Looking forward to a much better 2021? After a year of twists and turns, you’re likely looking to reduce that feeling of uncertainty. Businesses of all types struggled last year—real estate, distribution and wholesale, food and beverage, professional services, manufacturing, construction and logistics, and more.

The U.S. government has been implementing major changes, such as shifts to unemployment benefits and Paycheck Protection Program funds. Keep your records organized and on hand to mitigate stress at reporting times. The taxable situation for these can be complicated, so be sure to discuss them with a trusted financial professional.

What exactly will the new year bring to you and your employees? We don’t have a crystal ball, but we do have a list of changes to help keep your finances in order.

ACA reporting

Providing health insurance to your employees? The ACA “affordability” percentage for 2021 is 9.83%, increasing slightly from 9.78% in 2020.

This means that employers subject to the ACA cannot charge employees more than 9.83% (of their household income) for the least-expensive self-only health insurance plan.

To determine your employees’ household income, you may use one or more of these three IRS safe harbor methods:

  • Employees’ Form W-2 Box 1 wages
  • Employee’s hourly rate of pay multiplied by 130 hours, or employee’s monthly salary
  • Federal poverty level for a household of one

Note that the above methods are solely for calculating ACA affordability.

Deadline for ACA reporting

A bit behind on ACA reporting? IRS Notice 2020-76 extended the deadline for employers to furnish ACA Form 1095-C or Form 1095-B to employees from January 31, 2021, to March 2, 2021.

This also extends the IRS’ good-faith effort relief. This means employers like you won’t be docked for submitting incomplete or inaccurate forms if they demonstrate the efforts to comply in good faith.

The deadlines for filing Form 1095-C and Form 1095-B with the IRS remain the same: February 28, if filing by paper, and March 31, if filing electronically.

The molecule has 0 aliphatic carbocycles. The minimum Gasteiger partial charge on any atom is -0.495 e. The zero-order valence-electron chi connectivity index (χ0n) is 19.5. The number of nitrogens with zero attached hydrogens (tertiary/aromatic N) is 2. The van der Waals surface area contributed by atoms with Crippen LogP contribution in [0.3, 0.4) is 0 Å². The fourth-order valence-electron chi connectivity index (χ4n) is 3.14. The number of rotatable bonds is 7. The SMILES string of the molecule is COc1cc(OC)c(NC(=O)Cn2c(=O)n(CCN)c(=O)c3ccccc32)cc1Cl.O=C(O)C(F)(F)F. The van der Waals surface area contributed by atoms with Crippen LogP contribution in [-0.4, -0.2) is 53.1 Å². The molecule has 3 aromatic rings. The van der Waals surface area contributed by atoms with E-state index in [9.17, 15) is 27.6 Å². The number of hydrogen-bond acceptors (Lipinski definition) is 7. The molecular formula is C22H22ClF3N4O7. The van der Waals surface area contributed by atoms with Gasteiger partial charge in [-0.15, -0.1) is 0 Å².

Social Security wage base

The Social Security taxable wage base for 2021 is $142,800—a 3.7% increase from 2020. The employee’s and the employer’s Social Security tax rates remain at 6.2%.

The Medicare tax rate for 2021 is still 1.45% of all taxable wages, for both the employer and the employee.

Employees earning more than $200,000 for the year are still subject to an additional Medicare tax of 0.9%.

Health savings accounts and high-deductible health plans

Type 2021 Limits
HSA (employee + employer contributions) Self only = $3,600
Family = $7,200
HSA catch-up $1,000
HDHP minimum deductibles Self only = $1,400
Family = $2,800
HDHP maximum out-of-pocket costs Self only = $7,000
Family = $14,000

Data Source: IRS Revenue Procedure 2020-32

Health flexible spending accounts

There were no changes to the limit in 2021. $2,750 remains the limit for health care flexible spending accounts. However, the maximum carryover amount for 2021 has gone up to $550, an increase of $50.

Qualified commuter benefits

The contribution limit for pre-tax commuter benefits is $270—the same as in 2020. This is the maximum pre-tax amount that employees can set aside to pay for public transportation, ridesharing, vanpooling, and parking expenses.

401(k) contributions

Here are the 2021 contribution limits for 401(k) plans:

Maximum employee contribution: unchanged at $19,500.
Catch-up contribution for employees ages 50 and over: unchanged at $6,500.
Maximum employee + employer contribution, excluding catch-up: $58,000.

Other inflation adjustments

Married? Your standard deduction when filing jointly for tax year 2021 has risen to $25,100, up $300 from 2020.

If you are single or filing separately, the standard deduction rises to $12,550 for 2021, up $150.

For heads of households, the standard deduction will be $18,800 for tax year 2021, up $150.

For tax year 2021, the tax brackets and their limits are as follows:

  • 37% for incomes over $523,600 ($628,300 married filing jointly)
  • 35% for incomes over $209,425 ($418,850 married filing jointly)
  • 32% for incomes over $164,925 ($329,850 married filing jointly)
  • 24% for incomes over $86,375 ($172,750 married filing jointly)
  • 22% for incomes over $40,525 ($81,050 married filing jointly)
  • 12% for incomes over $9,950 ($19,900 married filing jointly)
  • 10% for incomes of $9,950 or less ($19,900 married filing jointly)

The bottom line? It’s been a complicated year for business owners across the Bay Area. Touch base with an expert tax professional to discuss your individual situation and make sure you’re on track for any adjustments.

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